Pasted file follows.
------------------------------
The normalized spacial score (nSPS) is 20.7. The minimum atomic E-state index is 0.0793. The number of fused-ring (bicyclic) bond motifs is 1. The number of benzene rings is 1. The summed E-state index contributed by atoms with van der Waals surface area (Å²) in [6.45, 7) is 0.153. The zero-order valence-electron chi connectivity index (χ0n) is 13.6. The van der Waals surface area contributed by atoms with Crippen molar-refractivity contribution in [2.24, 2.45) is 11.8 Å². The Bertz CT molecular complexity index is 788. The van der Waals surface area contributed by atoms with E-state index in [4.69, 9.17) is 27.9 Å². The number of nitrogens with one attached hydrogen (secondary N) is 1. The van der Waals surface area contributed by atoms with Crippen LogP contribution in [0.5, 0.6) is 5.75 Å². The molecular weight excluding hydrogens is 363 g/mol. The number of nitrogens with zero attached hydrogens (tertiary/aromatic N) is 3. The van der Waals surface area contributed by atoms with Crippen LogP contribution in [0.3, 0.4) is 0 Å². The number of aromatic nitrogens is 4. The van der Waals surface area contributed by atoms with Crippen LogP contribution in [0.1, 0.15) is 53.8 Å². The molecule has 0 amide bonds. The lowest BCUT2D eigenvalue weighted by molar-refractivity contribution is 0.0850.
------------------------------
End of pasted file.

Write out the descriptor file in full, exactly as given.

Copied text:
The normalized spacial score (nSPS) is 20.7. The minimum atomic E-state index is 0.0793. The number of fused-ring (bicyclic) bond motifs is 1. The number of benzene rings is 1. The summed E-state index contributed by atoms with van der Waals surface area (Å²) in [6.45, 7) is 0.153. The zero-order valence-electron chi connectivity index (χ0n) is 13.6. The van der Waals surface area contributed by atoms with Crippen molar-refractivity contribution in [2.24, 2.45) is 11.8 Å². The Bertz CT molecular complexity index is 788. The van der Waals surface area contributed by atoms with E-state index in [4.69, 9.17) is 27.9 Å². The number of nitrogens with one attached hydrogen (secondary N) is 1. The van der Waals surface area contributed by atoms with Crippen LogP contribution in [0.5, 0.6) is 5.75 Å². The molecular weight excluding hydrogens is 363 g/mol. The number of nitrogens with zero attached hydrogens (tertiary/aromatic N) is 3. The van der Waals surface area contributed by atoms with Crippen LogP contribution in [0.3, 0.4) is 0 Å². The number of aromatic nitrogens is 4. The van der Waals surface area contributed by atoms with Crippen LogP contribution in [0.1, 0.15) is 53.8 Å². The molecule has 0 amide bonds. The lowest BCUT2D eigenvalue weighted by molar-refractivity contribution is 0.0850.